Two responses: first, religious teachings or doctrine or the bible or
whatever should not play a role in determining civil law in the U.S.
That is one of the core values in the constitutional requirement of
separation between church and state. Second, the bible prohibits
many things (including touching the skin of a pig and wearing textiles),
and unless you are prepared to live by all of the prohibitions or face
stoning if you don't, you have no leg to stand on.
It is well documented that
many of those who harbor anti-gay prejudice have unresolved issues
themselves. If you are virulently anti-gay, or if you just believe
that our government is justified in singling out gay people for lesser
protection and fewer rights, you would do well to ask yourself why you
feel that way. Don't turn to external sources to justify bigotry
because that's a copout. Being a moral person means, in
significant part, that you take responsibility for making up your own
mind. Even if you don't have unresolved issues with respect to your own
sexuality, what in yourself drives you toward these feelings? Can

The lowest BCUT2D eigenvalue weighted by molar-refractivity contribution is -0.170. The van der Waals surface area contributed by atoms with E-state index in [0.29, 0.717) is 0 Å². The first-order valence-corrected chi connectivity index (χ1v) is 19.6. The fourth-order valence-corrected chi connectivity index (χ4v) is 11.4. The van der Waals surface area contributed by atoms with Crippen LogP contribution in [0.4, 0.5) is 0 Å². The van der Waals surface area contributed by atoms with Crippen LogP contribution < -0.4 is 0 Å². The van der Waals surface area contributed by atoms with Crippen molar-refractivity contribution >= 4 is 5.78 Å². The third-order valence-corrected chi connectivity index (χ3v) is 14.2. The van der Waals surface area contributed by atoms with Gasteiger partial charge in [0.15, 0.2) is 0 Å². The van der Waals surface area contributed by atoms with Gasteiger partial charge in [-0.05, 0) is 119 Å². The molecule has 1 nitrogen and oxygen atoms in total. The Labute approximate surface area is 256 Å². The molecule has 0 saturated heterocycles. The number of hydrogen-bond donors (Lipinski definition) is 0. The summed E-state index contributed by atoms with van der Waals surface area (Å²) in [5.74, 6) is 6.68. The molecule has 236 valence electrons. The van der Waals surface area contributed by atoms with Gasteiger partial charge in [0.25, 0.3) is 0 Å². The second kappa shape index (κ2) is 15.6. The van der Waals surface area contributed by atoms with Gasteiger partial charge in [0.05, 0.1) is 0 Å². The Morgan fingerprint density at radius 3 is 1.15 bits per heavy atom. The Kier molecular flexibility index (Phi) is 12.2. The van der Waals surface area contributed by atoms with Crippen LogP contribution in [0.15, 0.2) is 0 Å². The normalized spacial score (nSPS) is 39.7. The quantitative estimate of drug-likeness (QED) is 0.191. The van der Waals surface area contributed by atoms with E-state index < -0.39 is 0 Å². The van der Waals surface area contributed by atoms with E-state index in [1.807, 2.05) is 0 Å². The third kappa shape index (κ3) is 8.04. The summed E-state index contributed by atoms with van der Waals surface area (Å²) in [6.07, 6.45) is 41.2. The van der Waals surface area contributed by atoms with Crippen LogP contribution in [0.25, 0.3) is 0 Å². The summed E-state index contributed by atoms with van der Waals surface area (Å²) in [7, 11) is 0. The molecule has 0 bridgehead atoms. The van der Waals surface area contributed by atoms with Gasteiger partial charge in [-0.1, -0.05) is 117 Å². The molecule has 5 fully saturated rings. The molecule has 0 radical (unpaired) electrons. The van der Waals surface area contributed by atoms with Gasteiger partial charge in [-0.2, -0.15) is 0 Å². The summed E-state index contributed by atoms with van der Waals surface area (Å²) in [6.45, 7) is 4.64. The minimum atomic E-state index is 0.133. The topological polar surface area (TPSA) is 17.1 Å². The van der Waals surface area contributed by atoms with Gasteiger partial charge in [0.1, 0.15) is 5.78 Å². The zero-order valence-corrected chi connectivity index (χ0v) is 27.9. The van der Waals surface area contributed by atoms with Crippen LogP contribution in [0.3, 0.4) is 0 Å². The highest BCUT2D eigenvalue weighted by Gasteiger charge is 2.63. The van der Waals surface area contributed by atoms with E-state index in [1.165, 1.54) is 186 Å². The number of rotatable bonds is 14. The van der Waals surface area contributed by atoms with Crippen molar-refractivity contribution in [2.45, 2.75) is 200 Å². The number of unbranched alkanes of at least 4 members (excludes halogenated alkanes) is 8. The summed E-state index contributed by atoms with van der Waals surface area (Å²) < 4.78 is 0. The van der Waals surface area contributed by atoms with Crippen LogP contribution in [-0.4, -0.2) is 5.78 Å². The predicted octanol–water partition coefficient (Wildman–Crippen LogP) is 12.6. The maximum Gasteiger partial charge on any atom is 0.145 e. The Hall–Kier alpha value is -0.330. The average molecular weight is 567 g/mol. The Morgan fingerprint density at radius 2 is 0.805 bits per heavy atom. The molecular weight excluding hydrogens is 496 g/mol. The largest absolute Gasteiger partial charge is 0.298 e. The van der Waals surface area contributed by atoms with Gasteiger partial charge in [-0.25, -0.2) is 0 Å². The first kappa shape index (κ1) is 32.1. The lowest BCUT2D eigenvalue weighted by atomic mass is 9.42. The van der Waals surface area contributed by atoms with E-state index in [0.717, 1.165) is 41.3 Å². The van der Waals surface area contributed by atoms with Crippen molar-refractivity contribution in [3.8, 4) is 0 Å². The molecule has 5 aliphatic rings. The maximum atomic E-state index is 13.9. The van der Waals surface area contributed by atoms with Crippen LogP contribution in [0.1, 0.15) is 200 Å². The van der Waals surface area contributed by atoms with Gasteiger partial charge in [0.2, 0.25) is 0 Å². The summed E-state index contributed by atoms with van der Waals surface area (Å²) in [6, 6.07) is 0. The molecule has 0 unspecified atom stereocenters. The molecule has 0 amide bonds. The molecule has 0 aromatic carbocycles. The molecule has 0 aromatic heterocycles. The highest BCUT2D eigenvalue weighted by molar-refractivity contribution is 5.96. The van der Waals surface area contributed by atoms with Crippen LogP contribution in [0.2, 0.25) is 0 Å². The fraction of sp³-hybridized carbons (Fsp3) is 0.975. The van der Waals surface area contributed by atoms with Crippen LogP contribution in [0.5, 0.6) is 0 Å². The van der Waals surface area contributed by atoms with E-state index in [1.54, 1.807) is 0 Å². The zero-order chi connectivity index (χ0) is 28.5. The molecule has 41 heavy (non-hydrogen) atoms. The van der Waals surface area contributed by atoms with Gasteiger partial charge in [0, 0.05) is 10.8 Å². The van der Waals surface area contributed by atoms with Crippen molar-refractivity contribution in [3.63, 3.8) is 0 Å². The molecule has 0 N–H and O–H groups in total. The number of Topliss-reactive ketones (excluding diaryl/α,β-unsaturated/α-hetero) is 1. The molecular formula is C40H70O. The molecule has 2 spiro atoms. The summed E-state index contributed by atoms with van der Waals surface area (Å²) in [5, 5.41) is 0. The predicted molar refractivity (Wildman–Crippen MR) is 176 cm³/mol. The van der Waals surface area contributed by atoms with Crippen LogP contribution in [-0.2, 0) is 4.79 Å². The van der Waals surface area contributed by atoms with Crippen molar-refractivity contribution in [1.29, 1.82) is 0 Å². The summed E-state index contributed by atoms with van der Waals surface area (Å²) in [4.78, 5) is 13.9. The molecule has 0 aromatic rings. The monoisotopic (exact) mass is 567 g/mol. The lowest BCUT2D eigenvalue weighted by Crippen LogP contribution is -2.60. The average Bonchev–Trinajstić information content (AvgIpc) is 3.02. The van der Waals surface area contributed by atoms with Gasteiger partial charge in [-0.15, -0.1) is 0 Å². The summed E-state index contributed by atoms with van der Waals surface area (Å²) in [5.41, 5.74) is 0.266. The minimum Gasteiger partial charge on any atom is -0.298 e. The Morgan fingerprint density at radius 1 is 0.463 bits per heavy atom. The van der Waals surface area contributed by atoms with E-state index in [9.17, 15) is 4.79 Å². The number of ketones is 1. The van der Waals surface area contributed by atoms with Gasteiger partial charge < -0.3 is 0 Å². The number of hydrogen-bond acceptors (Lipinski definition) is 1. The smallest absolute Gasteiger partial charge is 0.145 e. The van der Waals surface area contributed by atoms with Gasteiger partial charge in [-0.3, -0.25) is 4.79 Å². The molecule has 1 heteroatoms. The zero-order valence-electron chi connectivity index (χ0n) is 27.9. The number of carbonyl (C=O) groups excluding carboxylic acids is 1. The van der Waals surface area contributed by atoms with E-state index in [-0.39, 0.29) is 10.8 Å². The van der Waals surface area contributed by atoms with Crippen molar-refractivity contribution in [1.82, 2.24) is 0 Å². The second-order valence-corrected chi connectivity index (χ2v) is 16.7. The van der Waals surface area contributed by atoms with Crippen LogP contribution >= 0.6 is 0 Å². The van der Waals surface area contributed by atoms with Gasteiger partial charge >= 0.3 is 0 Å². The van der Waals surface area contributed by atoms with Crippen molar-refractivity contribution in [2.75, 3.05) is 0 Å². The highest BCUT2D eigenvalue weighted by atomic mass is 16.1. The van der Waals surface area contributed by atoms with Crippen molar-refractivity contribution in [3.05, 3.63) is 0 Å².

you work through it to become a better, happier person? If not,
One commenter says that
homosexuality was removed from the DSM because of "political activity."
There's an element of truth here in that gay people were
among those pressing to have it removed,
along with many presumably straight mental health professionals.
But the basis for including it in the first place was that the
psychological/medical/psychiatric evidence was based on gay people
who were being treated for mental or emotional issues — focusing on
supposed pathologies in a self-selected small
sample of gay people who were seeking
treatment for their own problems. In other
words, the evidence until then entirely ignored the vast majority
of relatively well adjusted gay people who
were not in treatment at all. And in most cases where there are
emotional problems, they're not brought on by homosexuality itself;
they're brought on by internalizing the hateful lies spewed by society.